When it comes to melting fat it’s not all fiber and protein. A balanced diet rich in nutrient-dense foods like berries is extremely important if you want your body to function at its optimal level. “As far as fruit, I would recommend blueberries because they’re one of the highest foods in antioxidants. They’re great to throw into your protein shake for a healthy added sugar after your workouts to help speed up recovery. Per cup we’re looking at around 60 calories, so it’s very low-calorie and very versatile,” says White. Antioxidants not only fight free radicals, but, according to a study from the University of Michigan, rats who were fed blueberry powder with their meals wound up with less belly fat at the end of the 3-month study vs. rats who consumed no berries in their diet, suggesting that the antioxidant compounds help fight and diminish stubborn fat cells.
Say cheese! Adding some extra calcium to your diet could be the key to getting that flat stomach you’ve been dreaming about. Over just 12 months, researchers at the University of Tennessee, Knoxville found that obese female study subjects who upped their calcium intake shed 11 pounds of body fat without other major dietary modifications. To keep your calcium choices healthy, try mixing it up between dairy sources, calcium-rich leafy greens, fatty fish, nuts, and seeds.
As said before, measuring your waist with the tape is the easiest way to check belly fat. Measure your torso at the level of your navel. As per the official guidelines, measure your abdomen from just above the hip bone or the iliac crest, just where it intersects the line dropping down from the middle of the right armpit. Breathe normally while taking the measurement, and don’t hold the measuring tape too tight against the skin. Those with a waist size more than 33 inches are at risk of developing chronic heart disease.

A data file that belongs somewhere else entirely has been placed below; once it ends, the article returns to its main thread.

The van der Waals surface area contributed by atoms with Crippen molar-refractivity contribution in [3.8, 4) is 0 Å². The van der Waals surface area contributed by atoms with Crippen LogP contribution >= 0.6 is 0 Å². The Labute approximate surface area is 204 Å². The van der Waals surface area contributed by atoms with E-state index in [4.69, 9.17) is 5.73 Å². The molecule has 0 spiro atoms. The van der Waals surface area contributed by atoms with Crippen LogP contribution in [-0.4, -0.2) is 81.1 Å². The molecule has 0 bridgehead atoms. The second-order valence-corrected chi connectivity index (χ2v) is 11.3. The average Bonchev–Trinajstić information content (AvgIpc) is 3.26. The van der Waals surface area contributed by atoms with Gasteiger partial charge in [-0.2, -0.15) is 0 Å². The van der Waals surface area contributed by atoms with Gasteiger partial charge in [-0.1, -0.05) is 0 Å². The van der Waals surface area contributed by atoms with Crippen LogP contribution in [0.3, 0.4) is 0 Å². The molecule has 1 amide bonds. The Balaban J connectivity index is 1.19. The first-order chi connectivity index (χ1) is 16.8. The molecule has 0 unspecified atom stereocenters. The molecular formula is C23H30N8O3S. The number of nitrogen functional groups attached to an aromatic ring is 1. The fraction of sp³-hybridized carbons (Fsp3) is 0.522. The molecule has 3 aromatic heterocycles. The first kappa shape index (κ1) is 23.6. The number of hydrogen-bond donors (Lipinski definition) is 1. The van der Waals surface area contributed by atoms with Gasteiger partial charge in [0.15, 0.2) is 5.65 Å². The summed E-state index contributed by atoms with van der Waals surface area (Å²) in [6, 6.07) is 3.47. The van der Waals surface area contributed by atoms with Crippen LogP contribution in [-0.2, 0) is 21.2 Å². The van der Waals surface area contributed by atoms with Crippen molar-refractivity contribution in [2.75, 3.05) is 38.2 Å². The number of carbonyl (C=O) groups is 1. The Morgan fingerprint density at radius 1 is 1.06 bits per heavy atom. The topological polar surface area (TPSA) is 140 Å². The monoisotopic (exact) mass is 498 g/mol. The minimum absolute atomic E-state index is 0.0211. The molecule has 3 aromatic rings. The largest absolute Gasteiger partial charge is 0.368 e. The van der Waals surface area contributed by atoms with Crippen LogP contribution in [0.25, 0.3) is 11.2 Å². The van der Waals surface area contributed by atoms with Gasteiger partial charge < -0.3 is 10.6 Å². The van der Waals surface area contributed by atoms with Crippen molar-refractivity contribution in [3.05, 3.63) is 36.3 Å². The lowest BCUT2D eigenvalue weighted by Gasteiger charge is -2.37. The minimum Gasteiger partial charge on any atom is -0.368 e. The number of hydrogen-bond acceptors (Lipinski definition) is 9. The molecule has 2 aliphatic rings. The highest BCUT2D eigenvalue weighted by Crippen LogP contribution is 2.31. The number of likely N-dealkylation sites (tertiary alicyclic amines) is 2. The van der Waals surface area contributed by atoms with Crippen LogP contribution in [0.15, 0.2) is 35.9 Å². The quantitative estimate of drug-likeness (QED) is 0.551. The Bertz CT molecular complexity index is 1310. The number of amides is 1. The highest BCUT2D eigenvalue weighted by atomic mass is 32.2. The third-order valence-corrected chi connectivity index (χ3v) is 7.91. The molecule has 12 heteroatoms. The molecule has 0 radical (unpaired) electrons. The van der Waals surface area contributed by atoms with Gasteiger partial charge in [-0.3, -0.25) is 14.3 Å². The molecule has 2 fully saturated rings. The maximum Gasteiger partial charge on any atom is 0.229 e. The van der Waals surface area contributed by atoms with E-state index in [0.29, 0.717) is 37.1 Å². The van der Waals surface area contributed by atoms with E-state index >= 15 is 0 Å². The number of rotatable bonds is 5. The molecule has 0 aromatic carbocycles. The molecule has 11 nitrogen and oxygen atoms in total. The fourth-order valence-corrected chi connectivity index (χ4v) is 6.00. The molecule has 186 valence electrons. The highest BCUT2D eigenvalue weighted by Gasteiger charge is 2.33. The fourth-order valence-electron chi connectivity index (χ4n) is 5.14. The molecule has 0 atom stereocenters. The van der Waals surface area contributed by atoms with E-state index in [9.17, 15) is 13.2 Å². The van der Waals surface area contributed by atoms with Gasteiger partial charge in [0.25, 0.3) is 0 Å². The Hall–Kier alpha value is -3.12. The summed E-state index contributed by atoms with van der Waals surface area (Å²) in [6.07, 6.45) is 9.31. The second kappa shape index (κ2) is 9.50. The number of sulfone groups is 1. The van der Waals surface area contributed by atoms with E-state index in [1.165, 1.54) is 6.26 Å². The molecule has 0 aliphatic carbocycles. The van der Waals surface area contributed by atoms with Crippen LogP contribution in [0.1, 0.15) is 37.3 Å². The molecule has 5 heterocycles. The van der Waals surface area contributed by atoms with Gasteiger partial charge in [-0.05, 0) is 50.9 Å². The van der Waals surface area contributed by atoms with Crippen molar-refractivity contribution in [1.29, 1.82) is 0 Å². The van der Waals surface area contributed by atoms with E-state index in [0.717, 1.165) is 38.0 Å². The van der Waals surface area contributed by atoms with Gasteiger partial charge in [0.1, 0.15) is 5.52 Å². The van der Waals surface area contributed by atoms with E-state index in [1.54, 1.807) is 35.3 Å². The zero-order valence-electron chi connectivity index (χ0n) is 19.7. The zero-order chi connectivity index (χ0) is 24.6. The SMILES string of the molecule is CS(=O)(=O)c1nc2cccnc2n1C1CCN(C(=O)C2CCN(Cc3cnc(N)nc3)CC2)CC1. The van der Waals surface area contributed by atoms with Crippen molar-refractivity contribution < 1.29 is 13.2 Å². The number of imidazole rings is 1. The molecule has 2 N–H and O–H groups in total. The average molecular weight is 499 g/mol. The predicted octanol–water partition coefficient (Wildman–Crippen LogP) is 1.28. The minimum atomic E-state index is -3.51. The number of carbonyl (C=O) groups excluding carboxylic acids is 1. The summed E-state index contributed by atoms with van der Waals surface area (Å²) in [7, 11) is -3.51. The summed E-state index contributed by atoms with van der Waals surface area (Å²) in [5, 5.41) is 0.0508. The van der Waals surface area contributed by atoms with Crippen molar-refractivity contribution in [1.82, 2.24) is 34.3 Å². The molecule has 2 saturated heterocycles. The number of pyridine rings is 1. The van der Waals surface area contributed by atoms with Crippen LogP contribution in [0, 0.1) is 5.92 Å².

Pace around your office while talking on the phone or run into the bank to cash your check instead of using the drive-thru. When researchers at the Mayo Clinic fed a group of volunteers an extra 1,000 calories a day over the course of eight weeks, they found sedentary individuals gained eight times more weight than those who fidgeted a lot during the day.
Yes, all couples fight. But it's the ones that know how to work through their disagreements that have better marriages…and better bodies. "Research has shown that cortisol, the hormone that's released during stressful activity, is linked to fat storage. And poor communication between couples is the most common type of stress that you tend to experience," says Gina Guddet, couples counselor and co-author of Love Metabolism. "I see it all the time: one partner says something that makes the other feel disrespected, the other responds defensively and, before you know it, stress levels are through the roof." As soon as you start that fight, Guddat says your body responds with the flight-or-fight mechanism, so it hangs onto fat. To counteract that, she says to nip the argument in the bud as soon as possible. If it can't be resolved quickly, take a "time out" so both of you can literally leave the room to cool off for at least 20 minutes. Doing so allows your heart rate and blood pressure to return to normal, helping your cortisol levels drop so your body shifts out of that fat-storing situation.
Here’s a shocker: When a group of U.K. researchers told 30 women to avoid chocolate, then packed them into a room filled with the stuff; the women were much more likely to sneak a bite than individuals who hadn’t been given the order. Blame the allure of the forbidden: The more you tell yourself you can’t eat something you love, the more you’re going to want it.
Don’t buy your tickets to Bonnaroo just yet; the kind of acid that will help you slim down is the stuff right inside your cabinet. A 12-week study published in Bioscience, Biotechnology, and Biochemistry reveals that obese study subjects who made vinegar part of their diet dropped more belly fat than a control group, and other research suggests that acidic foods, like vinegar, can increase the human carbohydrate metabolism by as much as 40 percent.

This is what's known as insulin resistance. Basically, when your body doesn't respond well to insulin, it actually makes more of the stuff, according to the National Institute of Diabetes and Digestive and Kidney Diseases. And that can lead to fat storage, especially around the middle of your body. That's where protein comes into play: A diet high in protein may protect you against insulin resistance, says Aronne.
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